Reflecting on the COVID-19 pandemic’s long-term effects on my mental health


Kim Johnson

Students graduating during the pandemic didn’t get in-person ceremonies. Photo courtesy of Asha Johnson.

In 2020, I was a fairly optimistic, ambitious senior at Mira Loma High school in Sacramento, California.

Now, I’m a third-year Cal State LA student slowly working to rebuild my social skills and my mental health.

On Friday, Mar. 13, 2020, my high school principal spoke on the loudspeaker during fifth period, announcing that campus would be closed until spring break due to the COVID-19 outbreak. A few weeks later, my school sent an email to say the campus would be closed the rest of the school year and we would be doing “distance learning.”

Lockdown was the worst of it.

At first, I welcomed the break from in-person class and was happy to see my family (and my dog, Chico) more often than I usually did. But the more time that passed with no end in sight, the harder I found it to see the bright side of things. Life had begun to feel stagnant. 

“I was worried about the social isolation, especially for teens like you at the time,” my mom, Kim Johnson, who works as the Director of the Department of Social Services, recalled. “You didn’t come out of your room sometimes. I mean there would be whole days where I didn’t really see you leave your room except to grab something to eat.” 

I struggled with staying motivated in my academics. I didn’t see my friends very often. I missed out on the senior year milestones, like the final rally, prom, and graduation. 

I graduated high school in the spring of 2020. Our graduation ceremony consisted of a YouTube live stream, which we watched from home, showing self-submitted pictures of us in our caps and gowns. The school then set up a drive-thru to pick up our diplomas.

My dad, Marvin Johnson, a teacher, said he could see it was a struggle for me not being able to see my friends.

The pandemic “seemed to put a strain on some of your friendships,” said my dad during the same phone call where I spoke with my mom. “You guys got robbed of those senior year experiences like a real graduation, and you didn’t have a normal transition into college. I know that had to create some sense of disheartenment, like, ‘What am I doing?’ A lot of stuff probably didn’t seem to matter anymore. It was like that for a lot of us.” 

I attended my entire first year of college virtually from home. While online school is something many people choose to do, I found myself somewhat resenting the experience. I again had a hard time finding my motivation and focusing during class, especially after sitting in front of my laptop screen for hours at a time. The idea of “Zoom fatigue” began to circulate as a potential issue.

A survey done by the Pew Research Center found that around a third of all Americans who had to do video calls during the pandemic experienced feeling burnout. About two in five Americans said their personal lives were significantly impacted and changed because of the coronavirus outbreak. 

Being stuck at home with very little to do drew me to social media. I’ve been pretty active on social media ever since I got my first cell phone in the seventh grade, but never as active as I was at the height of the pandemic. In summer 2020, the Black Lives Matter movement gained steam due to George Floyd’s death at the hands of police brutality. 

I’m a Black woman. I have two Black brothers. My parents are Black. For most of my life, the thought of someone in my family becoming a victim of police brutality was in the back of my mind. During summer 2020, though, it was at the forefront. My spirits were at an all-time low.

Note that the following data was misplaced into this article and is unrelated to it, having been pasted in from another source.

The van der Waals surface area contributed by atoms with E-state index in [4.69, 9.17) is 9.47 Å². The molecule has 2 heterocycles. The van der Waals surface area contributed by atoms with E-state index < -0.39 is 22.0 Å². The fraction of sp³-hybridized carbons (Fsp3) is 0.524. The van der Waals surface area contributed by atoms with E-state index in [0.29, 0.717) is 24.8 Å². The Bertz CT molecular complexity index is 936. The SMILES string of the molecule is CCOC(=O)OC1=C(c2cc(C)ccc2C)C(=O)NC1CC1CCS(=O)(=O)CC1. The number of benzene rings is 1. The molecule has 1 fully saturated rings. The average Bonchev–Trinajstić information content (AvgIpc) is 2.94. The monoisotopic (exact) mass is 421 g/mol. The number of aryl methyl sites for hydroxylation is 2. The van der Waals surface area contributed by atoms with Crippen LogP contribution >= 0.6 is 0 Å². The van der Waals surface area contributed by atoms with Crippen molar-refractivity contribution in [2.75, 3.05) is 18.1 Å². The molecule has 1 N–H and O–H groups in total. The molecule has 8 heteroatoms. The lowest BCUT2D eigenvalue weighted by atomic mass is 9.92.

Scrolling through my timeline and seeing the tragedy and hopelessness people were experiencing took a toll on my mental health, as I’m sure it did for many of us. I noticed there was a kind of dichotomy in the feelings I was feeling. On one end, I was at one of my lowest points mentally, but I also knew I should be grateful for my privileges. I knew there were so many people who were struggling even more than me. It was very complicated to unpack all those conflicting thoughts.

I’ve always been an overthinker, and I started questioning my life purpose. Do I have one? Is it bad if I don’t? What am I really good at? What do I want for my career? Of course, I want to be successful, but what does success look like? What kind of person am I? What kind of person do I want to be?

It’s been nearly three years since the pandemic hit, and I still don’t have the answers to all those questions. 

I’ve had to come to terms with the fact that I won’t ever have complete control of my future. That’s not to say that I don’t think the work I put in every day doesn’t matter — it absolutely does — but I’ve accepted that sometimes something will happen that may knock me off course. Being able to adapt to these situations is crucial. It’s a skill I hope to continue to develop.

I moved to Los Angeles in fall of 2021 and lived in student housing. At the time, there were still quite a few restrictions due to the pandemic, and it still did not feel completely normal to be in close quarters with so many new people. I think the circumstances made it even more difficult to adjust to my new living arrangement. To be honest, I felt like I had forgotten how to talk to and connect with new people since I was mostly isolated for nearly a year and a half.

I’m doing better now than I was in the past two years.

I try not to dwell too much on the things that I feel like I missed out on and focus on moving forward and growing.

I still live in student housing, and it feels like things are winding down a bit (though I know the pandemic is not completely over, and I still feel wary about it pretty often). 

Sometimes I still find it hard to come out of my shell and break those bad habits I developed during the pandemic.

It’s something I’m working to overcome every day.